Show Hide image

Blair, Barnes and big reads: the books to look out for in 2016

From political autobiography to the 400th anniversary of Shakespeare's death, our culture editor rounds up the most interesting books of the year.

The publishing year begins with fond goodbyes to two writers known for their humanity and, in different ways, their gifts for storytelling. Henning Mankell, the creator of Inspector Wallander, and David Cesarani, an authority on modern Jewish history, died last October. Quicksand (Harvill Secker, February) is a collection of Mankell’s essays tackling “what it means to be human”, and in Final Solution: the Fate of the Jews 1933-49 (Macmillan, January) Cesarani draws on decades of scholarship to question assumptions about the causes of the Holocaust.

Many thought that by now we would also have bid farewell to Clive James and the Dr Feelgood co-founder Wilko Johnson, yet both, miraculously, have endured their illnesses. Johnson’s Don’t You Leave Me Here: My Life (Little, Brown, May) will consider his complicated relationship with mortality as well as his rock’n’roll youth. The prolific James has three books lined up: Collected Poems: 1958-2015 (Picador, April), Gate of Lilacs: a Verse Commentary on Proust (Picador, April) and Play All: a Binge-Watcher’s Notebook (Yale University Press, August), in which he gets to grips with the television box set streaming revolution.

It is not known whether Clive James and John le Carré have kissed and made up since James incinerated The Honourable Schoolboy in 1977 (“Already working under an assumed name, le Carré ought to assume another one, sink out of sight, and run for the border of his reputation”) but in September le Carré will finally publish a memoir, The Pigeon Tunnel: Stories from My Life (Viking), which the publisher describes as “an exhilarating journey into the worlds of his ‘secret sharers’ – the men and women who inspired some of his most enthralling novels”.

In politics, autobiographies are also expected from the multi-talented Labour peer Joan Bakewell (Stop the Clocks, Little, Brown, February) and Malcolm Rifkind (Memoirs, Biteback, July), one of only four ministers to serve throughout the whole of both the Thatcher and Major premierships. For emotional honesty, look to midlife memoirs from Miranda Sawyer (Out of Time, Fourth Estate, June) and Marina Benjamin (The Middlepause, Scribe, June), or Maggie Nelson’s meditation on gender fluidity and motherhood, The Argonauts (Melville House, April).

In the arts, the world’s most successful performance artist, Marina Abramovic, tells her story (Fig Tree, November). And the world’s most divisive electronic musician, Moby, gives an account of his early career in Porcelain (Faber & Faber, June): Salman Rushdie welcomes it as “a life comically overcrowded, filthy, alcohol-fuelled, vegan, unbelievably noisy, full of spit and semen and some sort of Christianity; and often, suddenly, moving”.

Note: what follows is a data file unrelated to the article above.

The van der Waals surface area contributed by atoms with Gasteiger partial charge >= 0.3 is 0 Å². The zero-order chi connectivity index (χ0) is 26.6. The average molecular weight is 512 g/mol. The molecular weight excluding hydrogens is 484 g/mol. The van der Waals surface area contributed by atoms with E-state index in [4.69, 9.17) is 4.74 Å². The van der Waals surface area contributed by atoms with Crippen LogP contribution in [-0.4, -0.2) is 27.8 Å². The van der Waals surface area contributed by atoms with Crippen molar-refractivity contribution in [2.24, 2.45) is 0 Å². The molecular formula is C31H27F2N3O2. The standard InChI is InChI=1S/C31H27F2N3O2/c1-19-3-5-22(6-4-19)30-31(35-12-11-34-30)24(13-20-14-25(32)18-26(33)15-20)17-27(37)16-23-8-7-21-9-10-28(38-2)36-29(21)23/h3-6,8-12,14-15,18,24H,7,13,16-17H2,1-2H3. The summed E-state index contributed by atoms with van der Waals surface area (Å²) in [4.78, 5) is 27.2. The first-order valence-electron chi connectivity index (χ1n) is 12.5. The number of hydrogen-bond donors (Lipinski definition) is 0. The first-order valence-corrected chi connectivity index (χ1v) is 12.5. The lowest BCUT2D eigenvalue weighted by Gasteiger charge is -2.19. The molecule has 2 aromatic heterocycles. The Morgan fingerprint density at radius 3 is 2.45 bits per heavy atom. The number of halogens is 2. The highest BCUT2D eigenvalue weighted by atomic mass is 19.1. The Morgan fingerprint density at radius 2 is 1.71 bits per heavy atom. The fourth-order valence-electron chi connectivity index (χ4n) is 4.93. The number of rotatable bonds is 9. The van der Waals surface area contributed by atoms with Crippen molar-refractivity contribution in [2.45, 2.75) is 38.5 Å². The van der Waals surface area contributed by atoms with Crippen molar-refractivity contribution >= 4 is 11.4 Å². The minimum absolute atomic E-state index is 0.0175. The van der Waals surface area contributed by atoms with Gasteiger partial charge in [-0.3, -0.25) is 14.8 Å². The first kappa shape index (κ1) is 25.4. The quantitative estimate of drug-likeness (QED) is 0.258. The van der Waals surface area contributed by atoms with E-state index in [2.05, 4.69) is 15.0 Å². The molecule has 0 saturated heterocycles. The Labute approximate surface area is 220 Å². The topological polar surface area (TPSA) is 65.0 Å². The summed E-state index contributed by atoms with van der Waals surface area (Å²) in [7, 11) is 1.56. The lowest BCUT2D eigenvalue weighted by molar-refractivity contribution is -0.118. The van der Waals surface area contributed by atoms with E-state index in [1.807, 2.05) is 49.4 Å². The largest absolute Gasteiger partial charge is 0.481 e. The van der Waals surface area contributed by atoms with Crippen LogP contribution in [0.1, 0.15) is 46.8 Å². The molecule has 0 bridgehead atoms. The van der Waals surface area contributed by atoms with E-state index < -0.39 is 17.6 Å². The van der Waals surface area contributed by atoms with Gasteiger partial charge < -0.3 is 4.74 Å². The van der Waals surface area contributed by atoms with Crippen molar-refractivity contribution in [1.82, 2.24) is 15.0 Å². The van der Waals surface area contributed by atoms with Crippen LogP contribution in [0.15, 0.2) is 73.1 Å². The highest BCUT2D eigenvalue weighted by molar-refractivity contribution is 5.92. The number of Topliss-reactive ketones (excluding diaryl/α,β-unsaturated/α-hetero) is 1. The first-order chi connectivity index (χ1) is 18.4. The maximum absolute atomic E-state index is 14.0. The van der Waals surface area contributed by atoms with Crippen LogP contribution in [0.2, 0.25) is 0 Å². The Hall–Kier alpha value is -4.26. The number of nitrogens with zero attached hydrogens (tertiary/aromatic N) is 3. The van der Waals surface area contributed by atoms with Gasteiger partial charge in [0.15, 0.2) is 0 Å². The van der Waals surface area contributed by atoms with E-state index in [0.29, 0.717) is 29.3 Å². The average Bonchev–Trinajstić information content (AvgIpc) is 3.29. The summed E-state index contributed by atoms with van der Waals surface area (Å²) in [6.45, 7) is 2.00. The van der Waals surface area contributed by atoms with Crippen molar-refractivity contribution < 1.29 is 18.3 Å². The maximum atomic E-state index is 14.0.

Presumably a rather different sort of Christianity will be on display in Pope Francis’s first book published during his papacy, The Name of God Is Mercy, a “deep, simple and intimate dialogue” that will be released simultaneously in 84 countries (Bluebird, January). The NS contributor and former archbishop of Canterbury Rowan Williams will assess St Augustine’s contribution to theology, philosophy and psychology in On Augustine (Bloomsbury, April).

Books about Islam are sadly outweighed by books about Islamic State. This year, publishers have unearthed some personal stories of defiance. The Girl Who Beat Isis by Farida Khalaf (Square Peg, May) is the true story of a Yazidi girl’s capture and escape from enslavement; Fighting Isis by Tim Locks (Sidgwick & Jackson, July) is the tale of a British former prison officer and bouncer who sold his house and joined a Christian militia group in Iraq. Bigger-picture accounts are offered in Chaos and Caliphate: Jihadis and the West in the Struggle for the Middle East by Patrick Cockburn (OR Books, April) and The War of the End of Times: What the Islamic State Wants by Graeme Wood (Allen Lane, September), which is based on his influential report for the Atlantic magazine last year.

It was the threat of Isis (and the ensuing debate over bombing the group in Syria) that split Jeremy Corbyn’s Labour Party so badly in December. His strong views on foreign affairs are likely to be examined in what Biteback describes as the “first comprehensive biography”, Comrade Corbyn: a Very Unlikely Coup by Rosa Prince (February). Nick Clegg had his own unlikely coup back in 2010 and his book Politics: the Art of the Possible in an Age of Unreason (Bodley Head, May) will “draw on stories and lessons” from his time as deputy prime minister. But a bigger noise is likely to be made by Tom Bower’s Broken Vows: Tony Blair – the Tragedy of Power (Faber & Faber, March). Bower is a “big-game hunter”, an investigative reporter whose biographies have left lawsuits littered in their wake. What skeletons will fall clattering from the Blair cupboard when he prises open its doors?

Europe’s political economists are still trying to identify the best escape routes from the financial crisis. The former Syriza minister Yanis Varoufakis presents his case against austerity in And the Weak Suffer What They Must? (Bodley Head, April) and Thomas Piketty, whose Capital in the 21st Century caused a sensation in 2013, returns with Chronicles: On Our Troubled Times (Viking, April), a collection of his columns for the French newspaper Libération.

Russia is another headache for Europe. A Very Expensive Poison: the Definitive Story of the Murder of Litvinenko and Russia’s War With the West by Luke Harding (Faber & Faber, March) is an in-depth investigation into what happened before, on and after 1 November 2006, when Alexander Litvinenko was poisoned in London. For deeper history, turn to Svetlana Alexievich, the Belarusian writer who won the 2015 Nobel Prize in Literature. Her Chernobyl Prayer is published in April by Penguin Classics; Second-Hand Time, a collection of first-hand pieces on nostalgia and the Soviet Union, had already been snapped up before her win by the enterprising Fitzcarraldo Editions, which will publish it in May.